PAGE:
Archive for the ‘Inspiration’ Category

What a beautiful morning! Clear sky. Sunshine. Quiet streets because everyone has left the city for the long May 1 weekend. A whole day in front of me to stitch. And, then… an unexpected gift!

The very creative Dee Wilcox, whom I recently met through Twitter, has awarded me a Kreativ Blogger award! I feel tremendously honored. And to keep the creative energy circulating, here are eight of my own favorite creative bloggers: kreative_award

I hope you enjoy exploring these blogs as much as I do.

Have an inspiring Saturday!

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I’ve been traveling and was unable to keep up with writing while on the road. Kudos to those of you who are better at it than I am!

This blog and my website are not visible in China, by the way.

To start back into the rhythm of writing… well, of typing at least, for now, I’ll share with you some words that inspired me this morning.

From the May 2009 issue of Shambhala Sun, reprinted from Joyful Wisdom: Embracing Change and Finding Freedom by Yongey Mingyur Rinpoche:

At any given moment, you can choose to follow the chain of thoughts, emotions, and sensations that reinforce a perception of yourself as vulnerable and limited — or you can remember that you true nature is pure, unconditioned, and incapable of being harmed. You can remain in the sleep of ignorance or remember that you are and always have been awake. Either way, you’re still expressing the unlimited nature of your true being. Ignorance, vulnerability, fear, anger, and desire are expressions of the infinite potential of your buddhanature. There’s nothing inherently wrong or right with making such choices. The fruit of Buddhist practice is simply the recognition that these and other mental afflictions are nothing more or less than choices available to us because our real nature is infinite in scope.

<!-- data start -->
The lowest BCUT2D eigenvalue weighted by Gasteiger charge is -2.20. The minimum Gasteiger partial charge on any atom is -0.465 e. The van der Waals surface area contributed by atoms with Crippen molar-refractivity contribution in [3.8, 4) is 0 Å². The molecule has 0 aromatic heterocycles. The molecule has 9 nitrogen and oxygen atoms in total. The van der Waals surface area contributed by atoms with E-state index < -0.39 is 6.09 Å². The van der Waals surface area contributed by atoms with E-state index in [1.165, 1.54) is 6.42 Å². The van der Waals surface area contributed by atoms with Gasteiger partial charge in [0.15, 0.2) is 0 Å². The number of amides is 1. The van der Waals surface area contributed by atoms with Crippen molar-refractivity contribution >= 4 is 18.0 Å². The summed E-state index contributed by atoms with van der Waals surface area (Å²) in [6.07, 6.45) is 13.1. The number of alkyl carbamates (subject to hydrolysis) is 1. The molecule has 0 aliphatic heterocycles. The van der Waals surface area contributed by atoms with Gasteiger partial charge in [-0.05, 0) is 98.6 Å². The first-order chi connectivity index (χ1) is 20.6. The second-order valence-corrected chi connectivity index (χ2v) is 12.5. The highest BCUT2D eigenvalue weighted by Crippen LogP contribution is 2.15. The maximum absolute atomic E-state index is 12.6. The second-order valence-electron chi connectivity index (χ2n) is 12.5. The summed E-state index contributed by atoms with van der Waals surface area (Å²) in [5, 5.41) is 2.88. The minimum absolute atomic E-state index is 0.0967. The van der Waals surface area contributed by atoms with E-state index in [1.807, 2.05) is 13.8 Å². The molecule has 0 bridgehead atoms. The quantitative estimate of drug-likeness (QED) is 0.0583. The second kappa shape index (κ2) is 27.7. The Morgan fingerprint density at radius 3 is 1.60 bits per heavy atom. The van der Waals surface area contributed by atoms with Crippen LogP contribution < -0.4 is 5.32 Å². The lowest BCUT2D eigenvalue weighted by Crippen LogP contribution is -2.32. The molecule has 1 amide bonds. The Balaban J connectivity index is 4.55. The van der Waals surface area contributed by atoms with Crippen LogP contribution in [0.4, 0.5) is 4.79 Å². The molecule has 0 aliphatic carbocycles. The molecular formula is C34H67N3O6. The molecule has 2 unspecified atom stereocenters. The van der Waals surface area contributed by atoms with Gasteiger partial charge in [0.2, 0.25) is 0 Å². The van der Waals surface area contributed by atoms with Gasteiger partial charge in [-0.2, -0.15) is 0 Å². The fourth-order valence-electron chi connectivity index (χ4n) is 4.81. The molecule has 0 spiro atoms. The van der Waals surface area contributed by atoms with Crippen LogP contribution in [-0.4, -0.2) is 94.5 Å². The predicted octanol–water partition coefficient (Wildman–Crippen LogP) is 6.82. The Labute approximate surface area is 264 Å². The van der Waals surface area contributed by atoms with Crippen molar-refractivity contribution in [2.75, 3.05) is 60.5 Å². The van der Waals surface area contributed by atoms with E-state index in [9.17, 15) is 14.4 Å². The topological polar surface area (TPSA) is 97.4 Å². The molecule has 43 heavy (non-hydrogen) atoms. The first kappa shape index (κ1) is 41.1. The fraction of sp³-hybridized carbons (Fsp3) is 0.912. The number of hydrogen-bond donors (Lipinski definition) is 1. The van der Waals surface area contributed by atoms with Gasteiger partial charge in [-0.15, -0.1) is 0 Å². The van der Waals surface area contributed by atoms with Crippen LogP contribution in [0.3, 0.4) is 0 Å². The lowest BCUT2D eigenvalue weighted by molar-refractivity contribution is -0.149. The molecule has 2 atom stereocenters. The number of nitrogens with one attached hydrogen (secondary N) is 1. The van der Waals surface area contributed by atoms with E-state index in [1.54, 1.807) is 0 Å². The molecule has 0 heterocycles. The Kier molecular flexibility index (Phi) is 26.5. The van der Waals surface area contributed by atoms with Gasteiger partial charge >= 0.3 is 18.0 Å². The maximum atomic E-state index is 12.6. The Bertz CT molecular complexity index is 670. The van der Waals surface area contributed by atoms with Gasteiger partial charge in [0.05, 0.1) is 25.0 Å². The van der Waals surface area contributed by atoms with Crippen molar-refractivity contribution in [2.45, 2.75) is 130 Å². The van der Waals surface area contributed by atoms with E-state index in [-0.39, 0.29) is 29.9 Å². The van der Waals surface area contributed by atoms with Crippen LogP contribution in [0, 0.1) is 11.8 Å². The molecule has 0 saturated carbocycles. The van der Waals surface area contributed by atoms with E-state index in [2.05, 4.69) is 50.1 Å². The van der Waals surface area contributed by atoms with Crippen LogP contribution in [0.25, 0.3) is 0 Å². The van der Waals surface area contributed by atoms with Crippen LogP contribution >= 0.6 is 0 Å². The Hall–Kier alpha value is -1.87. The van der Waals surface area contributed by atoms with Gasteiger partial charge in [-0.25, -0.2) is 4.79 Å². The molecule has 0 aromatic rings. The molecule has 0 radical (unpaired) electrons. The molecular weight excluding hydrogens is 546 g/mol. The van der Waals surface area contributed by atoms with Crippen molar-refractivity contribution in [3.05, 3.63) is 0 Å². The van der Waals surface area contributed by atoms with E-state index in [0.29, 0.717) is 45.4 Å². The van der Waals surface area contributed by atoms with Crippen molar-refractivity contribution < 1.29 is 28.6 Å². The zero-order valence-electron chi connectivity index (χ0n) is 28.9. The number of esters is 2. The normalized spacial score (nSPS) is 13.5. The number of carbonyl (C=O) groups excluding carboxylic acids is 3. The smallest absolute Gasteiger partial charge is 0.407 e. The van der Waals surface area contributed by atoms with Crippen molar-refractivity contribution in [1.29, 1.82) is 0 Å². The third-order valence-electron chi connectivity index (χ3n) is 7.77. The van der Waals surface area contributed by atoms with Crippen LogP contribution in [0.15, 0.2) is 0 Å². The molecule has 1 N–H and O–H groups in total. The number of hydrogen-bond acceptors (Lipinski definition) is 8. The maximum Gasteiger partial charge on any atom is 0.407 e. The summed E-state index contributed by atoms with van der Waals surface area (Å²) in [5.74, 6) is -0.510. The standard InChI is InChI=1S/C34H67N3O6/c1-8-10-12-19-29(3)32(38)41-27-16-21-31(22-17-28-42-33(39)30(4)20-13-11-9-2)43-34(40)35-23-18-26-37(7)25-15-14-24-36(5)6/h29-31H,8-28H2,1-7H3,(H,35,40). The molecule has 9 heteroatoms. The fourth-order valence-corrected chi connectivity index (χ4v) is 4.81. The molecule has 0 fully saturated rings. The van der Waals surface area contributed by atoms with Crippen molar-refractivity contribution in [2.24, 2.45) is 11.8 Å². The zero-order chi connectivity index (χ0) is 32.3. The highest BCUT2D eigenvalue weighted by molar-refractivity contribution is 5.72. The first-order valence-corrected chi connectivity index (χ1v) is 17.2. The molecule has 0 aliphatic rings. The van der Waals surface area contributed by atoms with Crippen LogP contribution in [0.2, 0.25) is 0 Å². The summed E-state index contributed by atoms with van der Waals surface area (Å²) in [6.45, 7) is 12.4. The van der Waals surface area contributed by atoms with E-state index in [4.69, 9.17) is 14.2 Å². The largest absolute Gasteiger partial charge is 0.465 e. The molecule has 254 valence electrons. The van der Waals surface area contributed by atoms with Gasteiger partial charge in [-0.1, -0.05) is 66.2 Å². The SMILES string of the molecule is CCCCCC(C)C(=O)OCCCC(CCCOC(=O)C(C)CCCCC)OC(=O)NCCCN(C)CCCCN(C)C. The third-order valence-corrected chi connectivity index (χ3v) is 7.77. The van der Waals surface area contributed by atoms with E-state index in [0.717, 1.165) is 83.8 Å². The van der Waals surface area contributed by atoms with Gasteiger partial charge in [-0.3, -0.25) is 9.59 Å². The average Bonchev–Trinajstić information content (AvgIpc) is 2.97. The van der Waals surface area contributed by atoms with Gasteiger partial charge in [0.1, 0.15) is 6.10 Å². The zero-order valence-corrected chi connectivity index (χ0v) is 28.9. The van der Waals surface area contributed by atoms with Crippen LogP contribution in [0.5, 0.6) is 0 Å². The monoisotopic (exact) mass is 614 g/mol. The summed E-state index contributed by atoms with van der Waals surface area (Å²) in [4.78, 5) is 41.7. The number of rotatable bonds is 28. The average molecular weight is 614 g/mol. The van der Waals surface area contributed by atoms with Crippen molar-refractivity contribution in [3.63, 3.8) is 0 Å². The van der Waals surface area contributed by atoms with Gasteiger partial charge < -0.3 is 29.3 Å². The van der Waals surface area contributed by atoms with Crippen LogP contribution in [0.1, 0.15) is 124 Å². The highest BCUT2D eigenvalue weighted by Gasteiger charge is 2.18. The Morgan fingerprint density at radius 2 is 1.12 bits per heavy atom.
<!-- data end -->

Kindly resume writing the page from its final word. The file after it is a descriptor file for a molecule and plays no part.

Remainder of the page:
We choose ignorance because we can. We choose awareness because we can. Samsara and nirvana are simply different points of view based on the choices we make in how to examine and understand our experience. There’s nothing magical about nirvana and nothing bad or wrong about samsara. If you’re determined to think of yourself as limited, fearful, vulnerable, or scarred by past experience, know only that you have chosen to do so. The opportunity to experience yourself differently is always available.

Tomorrow, I’m screening Creating Buddhas at UC Irvine. In the coming days, look for posts on questions I’m often asked at screenings.

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Our screening of Creating Buddhas at the Pacific Asia Museum in January accompanied an exhibition of thankas by master artist Pema Namdol Thaye.  I was struck by two things Pema said during his opening talk, and they’ve stayed with me over these past weeks.

He described how he approaches painting a deity.

First, he talked about the importance of understanding something of the deity you’re creating, having a sense of his nature, his essence. In effect, having a relationship with this deity. On the basis of this relationship, before beginning a project, Pema asks the deity for permission to present it on canvas. Of course, deities are compassionate, he noted. They never say no!